Opportunity Cost: Spending time preparing for and attending debates prevents Obama from campaigning, whether through mega-rallies or round tables spotlighting a specific issue.  And as the primaries indicated, when Obama’s team blankets a region, the candidate’s poll numbers skyrocket.  Witness Texas and Pennsylvania, where the campaign slashed twenty point deficits in half.

Also consider the cost of switching mediums.  Obama performs better at rallies than at debates, while McCain excels in town-hall settings compared to formal speech environments.  With more debates, McCain has more opportunities in a favorable environment.


Yes, More Debates!

June 17, 2008

The McCain and Obama campaigns have initiated discussions over the debate schedule, with each side desiring more than the customary three. McCain is furiously pitching ten town-hall meetings, while Obama wants somewhere between three and ten in a mix of formats. We plunge into this debate over debates, presenting the benefits for Obama today.

Experience: More debates elevate the allegedly inexperienced Obama, granting him a level of credibility unlikely to be earned in only two or three face-to-face meetings. If the Illinois senator consistently displays a dexterity of the issues, matching or even surpassing McCain’s, he could partially erase the inexperience smudge on his record.

Gaffe-Gate: The more debates, the higher the probability that McCain will commit an embarrassing gaffe. In town-hall settings this year, the senator has blundered numerous times: saying troops were down to pre-surge levels, implying America waged the Iraq war for oil, and calling Putin the president of Germany. Now picture one of these muffs occurring, followed by Obama gently correcting McCain. The moment would instantly be entrenched in YouTube lore and could carry the same magnitude as Ford’s Soviet Union bungle.

Personality: Obama radiated a calm and collected nature in the last few Democratic debates, while McCain occasionally dipped into snideness and sarcasm during the Republican face-offs. Essentially, Obama appeared presidential and McCain did not. More airtime would solidify the contrast in public personality, lending Obama an air of gravitas essential against a grizzled war veteran.

Arguments for the opposing side are coming soon.


Yet Another Beltway Myth

June 17, 2008

Frank Rich takes a trebuchet to the “Democrats are divided” myth, exposing reams of data debunking the Beltway falsehood:

Yet the myth of Democratic disarray is so pervasive that when “NBC Nightly News” and The Wall Street Journal presented their new poll results last week (Obama, 47 percent; McCain, 41 percent) they ignored their own survey’s findings to stick to the clichéd script. Both news organizations (and NBC’s sibling, MSNBC) dwelled darkly on Mr. Obama’s “problems with two key groups” (as NBC put it): white men, where he is behind 20 percentage points to Mr. McCain, and white suburban women, where he is behind 6 points.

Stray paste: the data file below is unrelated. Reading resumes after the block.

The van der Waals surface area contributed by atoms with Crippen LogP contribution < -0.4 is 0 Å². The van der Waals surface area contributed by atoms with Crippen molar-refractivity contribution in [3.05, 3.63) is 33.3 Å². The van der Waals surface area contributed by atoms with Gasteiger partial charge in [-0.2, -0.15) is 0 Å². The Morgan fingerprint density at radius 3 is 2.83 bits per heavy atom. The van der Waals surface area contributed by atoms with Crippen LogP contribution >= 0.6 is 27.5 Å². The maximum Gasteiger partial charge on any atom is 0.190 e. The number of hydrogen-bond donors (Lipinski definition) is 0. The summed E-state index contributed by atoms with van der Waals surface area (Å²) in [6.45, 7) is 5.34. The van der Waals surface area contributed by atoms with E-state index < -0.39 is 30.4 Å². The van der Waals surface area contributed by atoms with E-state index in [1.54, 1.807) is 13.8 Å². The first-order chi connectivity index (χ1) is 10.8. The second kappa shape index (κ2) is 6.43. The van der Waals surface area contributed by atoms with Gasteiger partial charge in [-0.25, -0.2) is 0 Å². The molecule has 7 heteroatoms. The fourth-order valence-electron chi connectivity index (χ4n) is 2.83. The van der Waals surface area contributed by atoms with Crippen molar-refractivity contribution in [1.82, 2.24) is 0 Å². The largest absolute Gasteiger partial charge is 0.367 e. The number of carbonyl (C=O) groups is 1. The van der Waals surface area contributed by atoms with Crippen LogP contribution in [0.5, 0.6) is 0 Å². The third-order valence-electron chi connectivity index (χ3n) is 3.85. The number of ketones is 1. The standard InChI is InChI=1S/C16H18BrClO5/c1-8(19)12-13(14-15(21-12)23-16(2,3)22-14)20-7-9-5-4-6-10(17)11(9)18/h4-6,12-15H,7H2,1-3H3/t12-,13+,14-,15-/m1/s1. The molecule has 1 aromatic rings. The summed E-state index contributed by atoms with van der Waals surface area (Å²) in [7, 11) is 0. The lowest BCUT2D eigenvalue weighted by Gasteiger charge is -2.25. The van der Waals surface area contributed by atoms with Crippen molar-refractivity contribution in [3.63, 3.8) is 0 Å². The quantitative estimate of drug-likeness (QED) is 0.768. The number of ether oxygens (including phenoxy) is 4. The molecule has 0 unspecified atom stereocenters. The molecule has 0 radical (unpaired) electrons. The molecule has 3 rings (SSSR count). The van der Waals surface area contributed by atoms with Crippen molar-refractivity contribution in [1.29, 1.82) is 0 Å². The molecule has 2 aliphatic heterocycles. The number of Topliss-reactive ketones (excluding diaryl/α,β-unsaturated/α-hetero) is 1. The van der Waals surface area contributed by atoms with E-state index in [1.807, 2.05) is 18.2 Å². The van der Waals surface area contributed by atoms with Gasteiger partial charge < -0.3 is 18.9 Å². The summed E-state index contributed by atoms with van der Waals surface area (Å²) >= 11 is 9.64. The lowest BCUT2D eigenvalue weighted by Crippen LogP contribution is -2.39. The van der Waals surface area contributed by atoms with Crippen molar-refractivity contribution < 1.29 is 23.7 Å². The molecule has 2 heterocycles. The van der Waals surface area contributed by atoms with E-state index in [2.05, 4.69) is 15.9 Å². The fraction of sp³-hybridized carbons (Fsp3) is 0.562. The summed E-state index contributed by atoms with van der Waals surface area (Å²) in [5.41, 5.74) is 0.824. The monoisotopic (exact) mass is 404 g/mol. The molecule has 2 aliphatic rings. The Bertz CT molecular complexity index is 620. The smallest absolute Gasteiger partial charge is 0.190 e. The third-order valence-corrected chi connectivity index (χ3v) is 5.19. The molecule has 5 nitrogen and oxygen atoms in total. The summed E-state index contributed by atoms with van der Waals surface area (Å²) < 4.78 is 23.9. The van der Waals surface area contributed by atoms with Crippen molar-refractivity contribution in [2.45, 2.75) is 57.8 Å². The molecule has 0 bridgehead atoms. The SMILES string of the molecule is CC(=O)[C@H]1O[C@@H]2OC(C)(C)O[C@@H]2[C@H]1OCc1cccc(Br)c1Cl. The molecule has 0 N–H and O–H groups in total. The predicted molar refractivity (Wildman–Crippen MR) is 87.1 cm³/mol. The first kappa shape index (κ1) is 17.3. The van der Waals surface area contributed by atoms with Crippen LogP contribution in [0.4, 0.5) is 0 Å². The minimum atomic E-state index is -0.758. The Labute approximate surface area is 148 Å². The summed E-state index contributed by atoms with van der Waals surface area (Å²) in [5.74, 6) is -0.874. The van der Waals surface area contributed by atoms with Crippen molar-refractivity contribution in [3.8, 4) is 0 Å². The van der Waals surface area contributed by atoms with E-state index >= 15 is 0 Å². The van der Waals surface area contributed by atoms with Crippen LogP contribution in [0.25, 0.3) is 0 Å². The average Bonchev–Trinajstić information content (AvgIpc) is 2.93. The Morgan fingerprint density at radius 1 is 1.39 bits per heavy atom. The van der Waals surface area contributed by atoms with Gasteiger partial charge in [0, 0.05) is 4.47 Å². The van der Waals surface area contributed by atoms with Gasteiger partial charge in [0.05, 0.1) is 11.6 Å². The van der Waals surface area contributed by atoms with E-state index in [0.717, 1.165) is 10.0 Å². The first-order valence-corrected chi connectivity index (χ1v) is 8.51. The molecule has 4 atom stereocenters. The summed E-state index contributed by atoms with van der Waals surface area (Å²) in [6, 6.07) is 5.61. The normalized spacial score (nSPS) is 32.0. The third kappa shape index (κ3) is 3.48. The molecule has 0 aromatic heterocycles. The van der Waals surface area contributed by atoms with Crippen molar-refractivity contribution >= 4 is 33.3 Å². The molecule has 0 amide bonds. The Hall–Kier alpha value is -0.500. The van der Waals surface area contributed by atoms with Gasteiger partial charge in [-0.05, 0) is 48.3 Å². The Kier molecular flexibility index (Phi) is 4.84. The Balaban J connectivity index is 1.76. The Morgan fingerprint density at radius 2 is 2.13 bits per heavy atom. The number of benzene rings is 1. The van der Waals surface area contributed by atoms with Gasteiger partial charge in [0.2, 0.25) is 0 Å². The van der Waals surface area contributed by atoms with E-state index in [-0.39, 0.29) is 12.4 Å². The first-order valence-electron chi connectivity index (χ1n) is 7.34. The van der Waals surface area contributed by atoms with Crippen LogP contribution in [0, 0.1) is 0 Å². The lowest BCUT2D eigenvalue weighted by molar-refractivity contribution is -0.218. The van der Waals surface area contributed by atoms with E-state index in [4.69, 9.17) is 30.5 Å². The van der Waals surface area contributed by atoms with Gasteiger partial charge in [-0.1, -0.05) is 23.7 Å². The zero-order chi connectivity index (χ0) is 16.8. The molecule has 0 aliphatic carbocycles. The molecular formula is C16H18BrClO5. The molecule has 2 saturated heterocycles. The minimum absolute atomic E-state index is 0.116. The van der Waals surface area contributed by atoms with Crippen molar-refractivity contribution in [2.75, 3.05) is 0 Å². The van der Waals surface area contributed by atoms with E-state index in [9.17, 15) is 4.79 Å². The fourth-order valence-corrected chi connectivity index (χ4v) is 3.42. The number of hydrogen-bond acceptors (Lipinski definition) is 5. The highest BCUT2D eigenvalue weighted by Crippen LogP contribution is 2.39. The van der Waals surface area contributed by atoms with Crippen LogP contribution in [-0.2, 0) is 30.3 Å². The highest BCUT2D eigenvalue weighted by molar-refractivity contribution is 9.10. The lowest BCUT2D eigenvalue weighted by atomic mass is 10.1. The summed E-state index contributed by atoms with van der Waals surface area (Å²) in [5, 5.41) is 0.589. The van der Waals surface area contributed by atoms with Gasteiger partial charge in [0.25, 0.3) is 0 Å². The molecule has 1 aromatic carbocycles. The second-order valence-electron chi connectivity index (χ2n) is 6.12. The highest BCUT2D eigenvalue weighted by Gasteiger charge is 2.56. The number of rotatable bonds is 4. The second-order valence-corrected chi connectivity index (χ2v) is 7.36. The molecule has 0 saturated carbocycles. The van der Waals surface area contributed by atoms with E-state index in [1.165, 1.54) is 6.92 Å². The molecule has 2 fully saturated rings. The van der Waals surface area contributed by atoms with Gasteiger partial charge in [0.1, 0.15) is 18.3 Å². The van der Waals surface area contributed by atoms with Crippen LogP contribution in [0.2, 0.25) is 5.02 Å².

Since that poll gives Mr. Obama not just a 19-point lead among all women but also a 7-point lead among white women, a 6-point deficit in one sliver of the female pie is hardly a heart-stopper. Nor is Mr. Obama’s showing among white men shocking news. No Democratic presidential candidate, including Bill Clinton, has won a majority of that declining demographic since 1964. Mr. Kerry lost white men by 25 points, and Mr. Gore did by 24 points (even as he won the popular vote).

Read the rest of this entry »


Congressional Artifice

June 10, 2008

In 2004, Republicans used their control of Congress to embarrass Kerry into a series of missed votes. The Massachusetts senator would frequently trek to the Capitol for a scheduled vote, only to discover that the vote had been postponed. Kerry’s legislative record, or lack of one, became a centerpiece for Republican attack fodder. Democrats should pursue a similar strategy during this election cycle.

McCain, a longtime advocate for climate change initiatives, recently missed a vote on a landmark emissions regulation bill in order to hold a private fundraiser. The issue passed without much attention, as Obama was considering skipping the vote as well. Neither senator has an exemplary attendance record with each one racking up hundreds of missed votes while on the campaign trail.

However, the Democrats could schedule a series of votes designed to force McCain to choose between two options: appealing to independents or satisfying the queasy conservative base. Schedule a vote on McCain’s original immigration bill, a piece of legislation he now opposes, and stamp him as a flip-flopper. Bring up a campaign finance reform vote, both reigniting McCain’s past sparks with the base and broadcasting his reversal on the issue. These attacks also penetrate the McCain brand itself, stripping away the straight talk facade and revealing the Flipflop Transit.

Combine these votes with those of the utmost importance and schedule them successively on the same day.  That way, Obama could easily attend the daily session, while McCain would grope in vain for an excuse to shirk his senatorial duties.

If Congressional Democrats pursue this strategy, they will help to continue a streak stretching back to the nation’s founding: no sitting minority senator has ever won the presidency.